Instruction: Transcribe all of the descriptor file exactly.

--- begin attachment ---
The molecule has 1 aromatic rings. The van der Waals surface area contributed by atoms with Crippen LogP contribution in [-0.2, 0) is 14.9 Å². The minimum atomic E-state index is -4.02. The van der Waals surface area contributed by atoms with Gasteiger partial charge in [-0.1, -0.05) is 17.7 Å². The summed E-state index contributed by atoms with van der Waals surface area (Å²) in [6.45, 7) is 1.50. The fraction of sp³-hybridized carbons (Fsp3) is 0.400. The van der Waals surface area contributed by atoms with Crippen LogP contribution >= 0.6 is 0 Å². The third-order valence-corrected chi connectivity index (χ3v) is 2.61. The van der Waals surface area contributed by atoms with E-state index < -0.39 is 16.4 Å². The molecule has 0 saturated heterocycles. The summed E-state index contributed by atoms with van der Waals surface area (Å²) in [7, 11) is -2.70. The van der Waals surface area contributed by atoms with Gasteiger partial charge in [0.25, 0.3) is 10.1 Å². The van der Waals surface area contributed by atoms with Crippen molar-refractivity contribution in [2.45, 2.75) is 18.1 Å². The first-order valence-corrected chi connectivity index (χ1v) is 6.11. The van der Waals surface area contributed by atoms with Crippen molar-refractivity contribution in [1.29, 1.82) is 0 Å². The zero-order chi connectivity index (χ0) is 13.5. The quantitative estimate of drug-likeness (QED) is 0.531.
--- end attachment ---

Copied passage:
The molecule has 1 aromatic rings. The van der Waals surface area contributed by atoms with Crippen LogP contribution in [-0.2, 0) is 14.9 Å². The minimum atomic E-state index is -4.02. The van der Waals surface area contributed by atoms with Gasteiger partial charge in [-0.1, -0.05) is 17.7 Å². The summed E-state index contributed by atoms with van der Waals surface area (Å²) in [6.45, 7) is 1.50. The fraction of sp³-hybridized carbons (Fsp3) is 0.400. The van der Waals surface area contributed by atoms with Crippen LogP contribution >= 0.6 is 0 Å². The third-order valence-corrected chi connectivity index (χ3v) is 2.61. The van der Waals surface area contributed by atoms with E-state index < -0.39 is 16.4 Å². The molecule has 0 saturated heterocycles. The summed E-state index contributed by atoms with van der Waals surface area (Å²) in [7, 11) is -2.70. The van der Waals surface area contributed by atoms with Gasteiger partial charge in [0.25, 0.3) is 10.1 Å². The van der Waals surface area contributed by atoms with Crippen molar-refractivity contribution in [2.45, 2.75) is 18.1 Å². The first-order valence-corrected chi connectivity index (χ1v) is 6.11. The van der Waals surface area contributed by atoms with Crippen molar-refractivity contribution in [1.29, 1.82) is 0 Å². The zero-order chi connectivity index (χ0) is 13.5. The quantitative estimate of drug-likeness (QED) is 0.531.